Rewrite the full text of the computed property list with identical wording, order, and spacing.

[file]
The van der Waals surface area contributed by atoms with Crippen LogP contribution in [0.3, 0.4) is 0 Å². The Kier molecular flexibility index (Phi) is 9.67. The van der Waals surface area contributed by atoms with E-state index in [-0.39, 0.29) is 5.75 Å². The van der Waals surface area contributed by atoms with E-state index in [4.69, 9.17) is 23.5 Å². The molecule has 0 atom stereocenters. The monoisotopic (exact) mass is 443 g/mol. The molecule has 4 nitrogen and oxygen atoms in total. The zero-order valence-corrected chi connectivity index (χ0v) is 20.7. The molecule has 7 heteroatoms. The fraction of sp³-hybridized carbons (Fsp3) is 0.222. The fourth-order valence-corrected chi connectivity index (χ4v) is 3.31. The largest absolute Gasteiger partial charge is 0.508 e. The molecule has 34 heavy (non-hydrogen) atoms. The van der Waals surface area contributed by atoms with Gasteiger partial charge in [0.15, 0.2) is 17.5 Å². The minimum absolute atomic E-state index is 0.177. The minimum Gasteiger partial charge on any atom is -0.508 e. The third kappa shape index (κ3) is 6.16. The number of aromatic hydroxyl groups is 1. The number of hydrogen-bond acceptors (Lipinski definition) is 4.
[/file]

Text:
The van der Waals surface area contributed by atoms with Crippen LogP contribution in [0.3, 0.4) is 0 Å². The Kier molecular flexibility index (Phi) is 9.67. The van der Waals surface area contributed by atoms with E-state index in [-0.39, 0.29) is 5.75 Å². The van der Waals surface area contributed by atoms with E-state index in [4.69, 9.17) is 23.5 Å². The molecule has 0 atom stereocenters. The monoisotopic (exact) mass is 443 g/mol. The molecule has 4 nitrogen and oxygen atoms in total. The zero-order valence-corrected chi connectivity index (χ0v) is 20.7. The molecule has 7 heteroatoms. The fraction of sp³-hybridized carbons (Fsp3) is 0.222. The fourth-order valence-corrected chi connectivity index (χ4v) is 3.31. The largest absolute Gasteiger partial charge is 0.508 e. The molecule has 34 heavy (non-hydrogen) atoms. The van der Waals surface area contributed by atoms with Gasteiger partial charge in [0.15, 0.2) is 17.5 Å². The minimum absolute atomic E-state index is 0.177. The minimum Gasteiger partial charge on any atom is -0.508 e. The third kappa shape index (κ3) is 6.16. The number of aromatic hydroxyl groups is 1. The number of hydrogen-bond acceptors (Lipinski definition) is 4.